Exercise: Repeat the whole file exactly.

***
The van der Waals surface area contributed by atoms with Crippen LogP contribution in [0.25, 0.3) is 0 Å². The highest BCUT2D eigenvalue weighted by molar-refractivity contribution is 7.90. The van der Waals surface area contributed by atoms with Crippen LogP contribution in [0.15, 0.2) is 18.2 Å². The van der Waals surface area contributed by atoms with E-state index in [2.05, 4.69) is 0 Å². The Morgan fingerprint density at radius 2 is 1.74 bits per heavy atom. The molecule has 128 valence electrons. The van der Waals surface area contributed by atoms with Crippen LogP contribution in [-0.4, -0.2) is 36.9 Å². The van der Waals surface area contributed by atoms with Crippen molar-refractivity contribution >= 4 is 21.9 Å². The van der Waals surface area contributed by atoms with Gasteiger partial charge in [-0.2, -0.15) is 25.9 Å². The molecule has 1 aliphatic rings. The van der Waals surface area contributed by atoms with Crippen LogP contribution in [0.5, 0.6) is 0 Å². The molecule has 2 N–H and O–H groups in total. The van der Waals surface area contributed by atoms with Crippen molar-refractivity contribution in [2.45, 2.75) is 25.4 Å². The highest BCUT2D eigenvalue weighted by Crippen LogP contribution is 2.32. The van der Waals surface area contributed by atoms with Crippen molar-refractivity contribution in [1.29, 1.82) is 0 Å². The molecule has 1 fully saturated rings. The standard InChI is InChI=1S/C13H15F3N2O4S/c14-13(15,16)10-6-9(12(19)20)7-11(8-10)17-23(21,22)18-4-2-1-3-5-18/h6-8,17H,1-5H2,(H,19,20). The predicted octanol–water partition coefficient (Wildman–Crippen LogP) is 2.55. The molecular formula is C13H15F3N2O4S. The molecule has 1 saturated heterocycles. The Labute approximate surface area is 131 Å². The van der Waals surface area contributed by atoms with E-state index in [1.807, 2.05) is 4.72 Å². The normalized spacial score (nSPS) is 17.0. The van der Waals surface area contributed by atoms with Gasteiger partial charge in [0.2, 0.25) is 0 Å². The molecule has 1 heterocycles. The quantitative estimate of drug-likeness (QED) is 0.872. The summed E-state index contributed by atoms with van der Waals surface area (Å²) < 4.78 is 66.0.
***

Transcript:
The van der Waals surface area contributed by atoms with Crippen LogP contribution in [0.25, 0.3) is 0 Å². The highest BCUT2D eigenvalue weighted by molar-refractivity contribution is 7.90. The van der Waals surface area contributed by atoms with Crippen LogP contribution in [0.15, 0.2) is 18.2 Å². The van der Waals surface area contributed by atoms with E-state index in [2.05, 4.69) is 0 Å². The Morgan fingerprint density at radius 2 is 1.74 bits per heavy atom. The molecule has 128 valence electrons. The van der Waals surface area contributed by atoms with Crippen LogP contribution in [-0.4, -0.2) is 36.9 Å². The van der Waals surface area contributed by atoms with Crippen molar-refractivity contribution >= 4 is 21.9 Å². The van der Waals surface area contributed by atoms with Gasteiger partial charge in [-0.2, -0.15) is 25.9 Å². The molecule has 1 aliphatic rings. The van der Waals surface area contributed by atoms with Crippen LogP contribution in [0.5, 0.6) is 0 Å². The molecule has 2 N–H and O–H groups in total. The van der Waals surface area contributed by atoms with Crippen molar-refractivity contribution in [2.45, 2.75) is 25.4 Å². The highest BCUT2D eigenvalue weighted by Crippen LogP contribution is 2.32. The van der Waals surface area contributed by atoms with Crippen molar-refractivity contribution in [1.29, 1.82) is 0 Å². The molecule has 1 fully saturated rings. The standard InChI is InChI=1S/C13H15F3N2O4S/c14-13(15,16)10-6-9(12(19)20)7-11(8-10)17-23(21,22)18-4-2-1-3-5-18/h6-8,17H,1-5H2,(H,19,20). The predicted octanol–water partition coefficient (Wildman–Crippen LogP) is 2.55. The molecular formula is C13H15F3N2O4S. The molecule has 1 saturated heterocycles. The Labute approximate surface area is 131 Å². The van der Waals surface area contributed by atoms with E-state index in [1.807, 2.05) is 4.72 Å². The normalized spacial score (nSPS) is 17.0. The van der Waals surface area contributed by atoms with Gasteiger partial charge in [0.2, 0.25) is 0 Å². The molecule has 1 heterocycles. The quantitative estimate of drug-likeness (QED) is 0.872. The summed E-state index contributed by atoms with van der Waals surface area (Å²) < 4.78 is 66.0.